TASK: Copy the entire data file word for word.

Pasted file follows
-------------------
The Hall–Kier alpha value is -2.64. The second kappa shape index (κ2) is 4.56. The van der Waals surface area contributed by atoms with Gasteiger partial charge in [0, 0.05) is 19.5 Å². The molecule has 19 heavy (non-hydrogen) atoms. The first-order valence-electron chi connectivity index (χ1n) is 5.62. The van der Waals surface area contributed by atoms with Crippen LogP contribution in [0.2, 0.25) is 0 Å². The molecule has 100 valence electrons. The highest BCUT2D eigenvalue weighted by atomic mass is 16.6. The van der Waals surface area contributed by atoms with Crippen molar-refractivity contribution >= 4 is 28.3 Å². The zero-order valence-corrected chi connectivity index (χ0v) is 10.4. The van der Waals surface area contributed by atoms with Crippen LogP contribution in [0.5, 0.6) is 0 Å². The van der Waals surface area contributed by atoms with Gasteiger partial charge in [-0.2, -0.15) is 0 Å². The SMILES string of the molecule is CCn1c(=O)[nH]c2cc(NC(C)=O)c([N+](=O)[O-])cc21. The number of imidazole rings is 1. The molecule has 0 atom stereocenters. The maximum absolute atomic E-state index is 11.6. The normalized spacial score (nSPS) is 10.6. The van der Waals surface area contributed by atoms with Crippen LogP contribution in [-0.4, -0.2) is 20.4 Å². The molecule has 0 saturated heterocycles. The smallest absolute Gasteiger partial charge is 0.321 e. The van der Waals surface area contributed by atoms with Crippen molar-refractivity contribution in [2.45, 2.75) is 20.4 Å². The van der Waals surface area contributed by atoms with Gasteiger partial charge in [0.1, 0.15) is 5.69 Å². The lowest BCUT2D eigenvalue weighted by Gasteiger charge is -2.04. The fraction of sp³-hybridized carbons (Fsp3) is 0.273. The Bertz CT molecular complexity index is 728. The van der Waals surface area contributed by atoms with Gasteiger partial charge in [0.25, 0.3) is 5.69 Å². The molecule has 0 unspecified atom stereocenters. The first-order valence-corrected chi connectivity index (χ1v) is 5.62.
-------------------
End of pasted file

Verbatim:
The Hall–Kier alpha value is -2.64. The second kappa shape index (κ2) is 4.56. The van der Waals surface area contributed by atoms with Gasteiger partial charge in [0, 0.05) is 19.5 Å². The molecule has 19 heavy (non-hydrogen) atoms. The first-order valence-electron chi connectivity index (χ1n) is 5.62. The van der Waals surface area contributed by atoms with Crippen LogP contribution in [0.2, 0.25) is 0 Å². The molecule has 100 valence electrons. The highest BCUT2D eigenvalue weighted by atomic mass is 16.6. The van der Waals surface area contributed by atoms with Crippen molar-refractivity contribution >= 4 is 28.3 Å². The zero-order valence-corrected chi connectivity index (χ0v) is 10.4. The van der Waals surface area contributed by atoms with Crippen LogP contribution in [0.5, 0.6) is 0 Å². The van der Waals surface area contributed by atoms with Gasteiger partial charge in [-0.2, -0.15) is 0 Å². The SMILES string of the molecule is CCn1c(=O)[nH]c2cc(NC(C)=O)c([N+](=O)[O-])cc21. The number of imidazole rings is 1. The molecule has 0 atom stereocenters. The maximum absolute atomic E-state index is 11.6. The normalized spacial score (nSPS) is 10.6. The van der Waals surface area contributed by atoms with Crippen LogP contribution in [-0.4, -0.2) is 20.4 Å². The molecule has 0 saturated heterocycles. The smallest absolute Gasteiger partial charge is 0.321 e. The van der Waals surface area contributed by atoms with Crippen molar-refractivity contribution in [2.45, 2.75) is 20.4 Å². The van der Waals surface area contributed by atoms with Gasteiger partial charge in [0.1, 0.15) is 5.69 Å². The lowest BCUT2D eigenvalue weighted by Gasteiger charge is -2.04. The fraction of sp³-hybridized carbons (Fsp3) is 0.273. The Bertz CT molecular complexity index is 728. The van der Waals surface area contributed by atoms with Gasteiger partial charge in [0.25, 0.3) is 5.69 Å². The molecule has 0 unspecified atom stereocenters. The first-order valence-corrected chi connectivity index (χ1v) is 5.62.